Neanderthals Beat Up Their Deceased Brethren: Study
A bizarre new study shows that Neanderthals used to beat up their deceased brethren, cutting, beating and fracturing their bones as part of some strange ritual.
That's at least according to the fossil remains of two adults and a child found at the Marillac site in the French region of Poitou-Charentes. Since the site was first unearthed, scientists have identified it as an ancient hunting area for Neanderthals (Homo neanderthalensis), given the plethora of human and animal fossils found there - along with Mousterian tools.
However, the most interesting discovery has been of the bone remains of these hominids.
For the first time, scientists analyzed the fragments of three individuals found between 1967 and 1980 at the French site, dating back some 57,600 years. They include an incomplete diaphysis (middle part of long bones) of a right radius, another of a left fibula and the majority of a right femur - the latter belonging to a child aged 9-10. When these remains were compared to those of other Neanderthals and modern humans, the scientists confirmed not only the strength and rounded form of Neanderthal bones, but they also identified intriguing markings on the bones made very shortly after the individuals' death.
"Some Neanderthal groups cut and tore apart child or adult corpses shortly after death (perimortem) using lytic instruments," María Dolores Garralda, the study's main author, explained in a statement.
For instance, the child's femur fragment shows two large cut marks half a centimeter apart, suggesting that the bone was fractured when still fresh. This means right after the child's death, someone was trying to separate the upper and lower extreme of the femur, where the joints are located. (Scroll to read on...)
"The upper edge exhibits marks of a "post-mortem" impact with conchoidal markings (those that does not follow natural separation positions)," the researchers said.
"Given the morphology of the fractures, it may be that the body of this child was manipulated shortly after death. The right leg received a series of blows that fractured the femur, and the cut marks identified are anthropic in nature; in other words, there is no visible evidence of animal bites," noted Garralda.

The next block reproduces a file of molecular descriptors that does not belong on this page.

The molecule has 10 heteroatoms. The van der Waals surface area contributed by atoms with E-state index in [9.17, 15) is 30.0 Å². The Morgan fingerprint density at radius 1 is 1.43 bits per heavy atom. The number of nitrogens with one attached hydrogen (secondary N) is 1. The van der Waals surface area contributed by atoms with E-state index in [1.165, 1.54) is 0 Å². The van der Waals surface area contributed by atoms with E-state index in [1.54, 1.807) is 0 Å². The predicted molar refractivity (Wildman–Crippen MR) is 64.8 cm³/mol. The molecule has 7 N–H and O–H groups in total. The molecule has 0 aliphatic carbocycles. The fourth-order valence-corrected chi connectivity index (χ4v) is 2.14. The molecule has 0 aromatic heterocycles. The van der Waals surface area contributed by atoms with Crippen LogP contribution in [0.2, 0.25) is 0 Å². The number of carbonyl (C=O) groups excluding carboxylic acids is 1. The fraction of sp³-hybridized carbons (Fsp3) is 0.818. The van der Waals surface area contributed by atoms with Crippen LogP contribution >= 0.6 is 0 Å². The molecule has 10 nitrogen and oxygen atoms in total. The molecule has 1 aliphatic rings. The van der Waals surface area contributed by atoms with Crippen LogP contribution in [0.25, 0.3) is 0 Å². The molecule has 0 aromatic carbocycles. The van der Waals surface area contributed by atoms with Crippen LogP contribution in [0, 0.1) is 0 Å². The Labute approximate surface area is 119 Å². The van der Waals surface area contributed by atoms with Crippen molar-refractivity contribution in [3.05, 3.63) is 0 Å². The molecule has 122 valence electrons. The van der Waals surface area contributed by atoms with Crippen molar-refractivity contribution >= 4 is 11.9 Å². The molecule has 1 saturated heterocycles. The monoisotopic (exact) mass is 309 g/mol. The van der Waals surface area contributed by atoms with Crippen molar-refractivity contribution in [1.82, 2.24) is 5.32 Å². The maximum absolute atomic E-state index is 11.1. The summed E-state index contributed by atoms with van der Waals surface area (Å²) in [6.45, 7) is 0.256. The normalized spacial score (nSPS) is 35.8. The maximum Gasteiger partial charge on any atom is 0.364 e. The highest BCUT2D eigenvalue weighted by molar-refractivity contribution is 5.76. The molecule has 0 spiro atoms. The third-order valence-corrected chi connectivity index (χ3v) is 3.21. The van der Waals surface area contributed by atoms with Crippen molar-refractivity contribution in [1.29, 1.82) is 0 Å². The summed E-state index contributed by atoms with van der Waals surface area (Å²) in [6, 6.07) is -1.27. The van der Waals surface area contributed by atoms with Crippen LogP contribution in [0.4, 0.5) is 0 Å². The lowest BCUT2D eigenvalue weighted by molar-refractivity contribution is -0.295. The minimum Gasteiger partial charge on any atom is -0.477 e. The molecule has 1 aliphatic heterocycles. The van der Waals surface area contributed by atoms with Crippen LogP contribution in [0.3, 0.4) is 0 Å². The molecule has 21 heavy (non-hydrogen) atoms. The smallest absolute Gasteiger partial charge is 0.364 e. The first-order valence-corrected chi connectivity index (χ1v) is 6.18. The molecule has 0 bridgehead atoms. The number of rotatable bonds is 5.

Similarly, the bones of the two adults exhibited these and other markings as well. The fragment of the radius, possibly belonging to a man, also has small, fine cut marks made with flint tools shortly after death.
"The most significant are three striations together crossing over each other while the bone was still fresh," the study describes.
As for the fibula, although the fresh fractures of both extremes can be seen, there are also signs of beating at the lower end. But "there is no evidence of cuts or traces of carnivores' teeth," Garralda said.
Interestingly, unlike the other two fragments of bones analyzed, the fibula fossil has numerous manganese stains - a mineral used to give bones a black color. While the severe post-mortem injuries suggest that Neanderthals could have been cannibals or vicious hominids, it's also possible that these acts were merely part of some ancient strange ritual.
"They might have been rituals - still in the 21st century these continue in certain parts of the world - or for food - gastronomic cannibalism or due to need," Garralda explained.
What's more, this isn't the first evidence that Neanderthals beat up their dead brethren.
"To date we have been able to demonstrate these manipulations at several Neanderthal sites in Europe, which are of course much more recent, including in groups of contemporary humans, but we have not been able to demonstrate the consumption of human meat by Neanderthals (although this has indeed been done in other much more modern populations)," she added.
Neanderthals may be depicted as simple, brutish individuals, but this and other research suggest that they are smarter than you think, and there may be more to them than meets the eye.
The findings were published in the American Journal of Physical Anthropology.
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